Monday, December 01, 2008

Japan - smoking

One afternoon I was flicking around TV looking for a cartoon or something to occupy Ríona for a few minutes. I found a cartoon, so we watched that for a few minutes. It wasn't by any means a toddler's cartoon, it was called "Gunlock (SaiYuki)" (there seem to be several seasons and variants of this anime, I have no idea which one I was watching). It's a retelling of Journey to the West (aka "Monkey Magic") with more modern characters, some guns etc. Although it wasn't a toddler's cartoon, it held Ríona's attention for while I got something else done. She seems to like any kind of cartoon at least for a few minutes.

The cartoon had some violence ("Daddy, boy fell over") but what really surprised me was that one of the main characters was smoking. He wasn't even a bad guy. I was just really shocked to see someone smoking in a kids show at 2pm.

It was actually pretty uncomfortable in Japan on several occasions, restaurants still have smoking sections, usually as big or bigger than the non-smoking sections and we sometimes had to settle for a seat in the smoking area. We even found one that didn't have a non-smoking section at all!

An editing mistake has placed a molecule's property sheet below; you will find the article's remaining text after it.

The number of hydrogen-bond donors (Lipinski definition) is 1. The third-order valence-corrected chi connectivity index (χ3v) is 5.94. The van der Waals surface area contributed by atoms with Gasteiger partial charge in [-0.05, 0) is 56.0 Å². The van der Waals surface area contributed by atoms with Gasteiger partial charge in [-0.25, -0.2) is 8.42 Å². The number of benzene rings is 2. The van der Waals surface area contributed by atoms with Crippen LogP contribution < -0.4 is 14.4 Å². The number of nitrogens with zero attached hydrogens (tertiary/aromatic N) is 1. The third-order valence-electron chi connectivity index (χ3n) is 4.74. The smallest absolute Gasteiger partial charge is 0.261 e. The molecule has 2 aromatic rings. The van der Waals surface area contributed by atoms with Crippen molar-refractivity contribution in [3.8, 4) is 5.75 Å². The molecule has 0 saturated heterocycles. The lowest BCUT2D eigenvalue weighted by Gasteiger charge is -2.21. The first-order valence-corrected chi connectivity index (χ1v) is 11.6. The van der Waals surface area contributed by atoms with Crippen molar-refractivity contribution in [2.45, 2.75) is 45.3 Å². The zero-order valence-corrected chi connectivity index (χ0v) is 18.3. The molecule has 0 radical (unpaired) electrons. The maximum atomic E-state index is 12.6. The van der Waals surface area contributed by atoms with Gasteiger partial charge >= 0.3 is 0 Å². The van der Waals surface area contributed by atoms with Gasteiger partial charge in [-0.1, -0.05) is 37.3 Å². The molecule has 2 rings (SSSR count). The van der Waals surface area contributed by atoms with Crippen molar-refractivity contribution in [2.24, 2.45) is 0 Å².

What's really odd though is that it's not like smoking is entirely acceptable in Japan either. In lots of places, smoking on the street is illegal and some streets had designated smoking areas. And in true Japanese style, people obeyed these rules. I saw plenty of smokers at the smoking areas and I can't remember seeing anyone smoking in the "wrong" part of the street.

Still it's better than China. A few years ago I was in Beijing airport and I went into a restaurant. "Smoking or non-smoking?". "Non-smoking", I said. "Sit anywhere you like", said the waitress. I was sleepless and jet-lagged at the time so I didn't notice how stupid this was. For a while I was the only customer but soon some more tables filled up, including a guy smoking right beside me. It was only then that I understood my conversation with the waitress. The question was purely cosmetic - probably just for foreigners - there was no non-smoking area in this restaurant, or certainly none that the waitress was willing to enforce. I wonder if I had lit up a cigarette would I have been told to put it out because my table was non-smoking?

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